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To help businesses deal with COVID-19 related issues, I have put together the below COVID-19 Q&A. With the fall season upon us and COVID-19 cases beginning to rise, businesses need to be mindful of these issues and how to handle them. Having policies in place to address COVID-19 related matters is very important and including them in a new or updated employee handbook is essential.

Not having COVID-19 policies in place is very risky for businesses. At this point, businesses are just trying to do the right thing based on their individual interpretation of the Coronavirus laws and recommendations that have been put in place by the DOL, CDC, and OSHA, along with state and local governments. COVID-19-related litigation will soon spike and, as a business, you don’t want to be on the wrong end of a costly lawsuit.

I can’t stress enough the importance of having an employee handbook, even if you only have three employees.  Marzano Human Resources Consulting can put one together for you. The handbooks have been reviewed and approved by a national law firm endorsed by the Society for Human Resource Management.  They can be tailor-made to your business.

For most small businesses, Marzano Human Resources Consulting can have a handbook prepared for less than $1,000. When you consider that a wrongful termination claim averages $80,000 at settlement and over $1 million if it goes to a jury trial, why would you even think twice about having an employee handbook?

Please review the below Q&A. These are questions that have been posed to me by my clients, but they only scratch the surface on issues of which employers should be aware. Trying to maneuver through the maze of today’s employment laws is a risky proposition. Don’t try and do it on your own.

You have worked hard to build your business. These are unprecedented times. Let Marzano Human Resources Consulting provide you with the guidance you need to not only survive, but prosper.


If an employee takes FMLA leave for his or her own serious health condition related to COVID-19, is the employee eligible for this new category of paid FMLA leave covered under the FFCRA (Family First Coronavirus Response Act)?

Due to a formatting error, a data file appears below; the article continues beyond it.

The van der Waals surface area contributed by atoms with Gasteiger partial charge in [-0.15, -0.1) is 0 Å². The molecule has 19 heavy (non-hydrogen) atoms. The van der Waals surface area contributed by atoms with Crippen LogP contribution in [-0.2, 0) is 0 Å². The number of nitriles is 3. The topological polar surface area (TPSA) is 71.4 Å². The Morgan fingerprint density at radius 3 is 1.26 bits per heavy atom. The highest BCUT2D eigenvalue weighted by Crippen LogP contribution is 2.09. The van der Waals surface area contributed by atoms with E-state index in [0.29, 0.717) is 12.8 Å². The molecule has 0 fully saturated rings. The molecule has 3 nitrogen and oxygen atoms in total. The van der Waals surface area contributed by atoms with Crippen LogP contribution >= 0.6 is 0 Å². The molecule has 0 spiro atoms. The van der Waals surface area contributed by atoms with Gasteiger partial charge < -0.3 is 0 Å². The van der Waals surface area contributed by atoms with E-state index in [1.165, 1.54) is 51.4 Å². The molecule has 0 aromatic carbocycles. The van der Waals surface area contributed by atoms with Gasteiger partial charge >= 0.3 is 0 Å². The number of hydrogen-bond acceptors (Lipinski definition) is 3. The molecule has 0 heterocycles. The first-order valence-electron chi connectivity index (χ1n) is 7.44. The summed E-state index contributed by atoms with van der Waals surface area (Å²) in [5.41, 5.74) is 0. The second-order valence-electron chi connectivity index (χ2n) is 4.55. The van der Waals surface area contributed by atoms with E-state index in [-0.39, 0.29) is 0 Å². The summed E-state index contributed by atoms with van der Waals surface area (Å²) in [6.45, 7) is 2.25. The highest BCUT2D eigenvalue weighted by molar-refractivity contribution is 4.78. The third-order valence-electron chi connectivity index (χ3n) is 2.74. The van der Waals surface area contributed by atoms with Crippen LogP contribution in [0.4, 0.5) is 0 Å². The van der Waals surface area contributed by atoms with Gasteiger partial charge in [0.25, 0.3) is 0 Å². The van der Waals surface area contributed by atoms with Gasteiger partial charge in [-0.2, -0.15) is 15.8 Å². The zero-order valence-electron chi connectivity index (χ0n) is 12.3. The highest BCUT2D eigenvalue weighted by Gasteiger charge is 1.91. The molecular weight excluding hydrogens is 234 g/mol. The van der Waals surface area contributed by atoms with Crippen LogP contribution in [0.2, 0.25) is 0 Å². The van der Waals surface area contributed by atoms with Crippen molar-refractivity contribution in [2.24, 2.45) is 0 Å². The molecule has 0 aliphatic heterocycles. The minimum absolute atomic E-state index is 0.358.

The new paid FMLA leave entitlement under the FFCRA is for one reason only—to care for a child whose school or place of care is closed or whose caregiver is unavailable due to COVID-19-related issues.

Such an employee would, however, likely be eligible for the paid sick leave provision of the FFCRA, which requires employers to pay up to 10 days of emergency paid sick leave if:

  1. The employee has been advised by a health care provider to self-quarantine due to concerns related to COVID–19.
  2. The employee is experiencing symptoms of COVID–19 and seeking a medical diagnosis.

Small businesses with fewer than 50 employees may qualify for an exemption from the requirement to provide leave due to school closings or child care unavailability if the leave requirements would jeopardize the viability of the business as a going concern.

The 50-employee exemption is not available for the paid employee sick leave provision.

Can I tell employees if a co-worker has tested positive for the coronavirus?


The Americans with Disabilities Act (ADA) privacy rules restrict employers from sharing personal health information of an employee. Employers should inform employees that possible exposure has occurred in the workplace without disclosing any identifying information about the individual who tested positive.

May we ask an employee to get tested for COVID-19 before returning to work, especially when they are showing symptoms?

If the practice is applied consistently, an employer may ask an employee to be tested for the virus that causes a COVID-19 infection before allowing the employee to return to the workplace.

This is where having COVID-19 related policies in effect can help the business mitigate risk

Can an employee be terminated for not wearing a mask in the workplace?

Essentially, yes.

If the employer has a clearly worded Health and Safety Policy which requires all employees to wear a mask. The policy should make it clear that if an employee refuses, they will be subject to discipline up to and including termination of employment.

Should an employer decide to use progressive discipline instead of termination, the company should have a progressive discipline policy in place.

Progressive discipline occurs when an employee fails to correct a recurring problem, despite being given reasonable opportunity to do so.

In short, an employee who refuses to wear a mask can be fired in the same way that any other employee could be fired for not following company policy, including health and safety guidelines.




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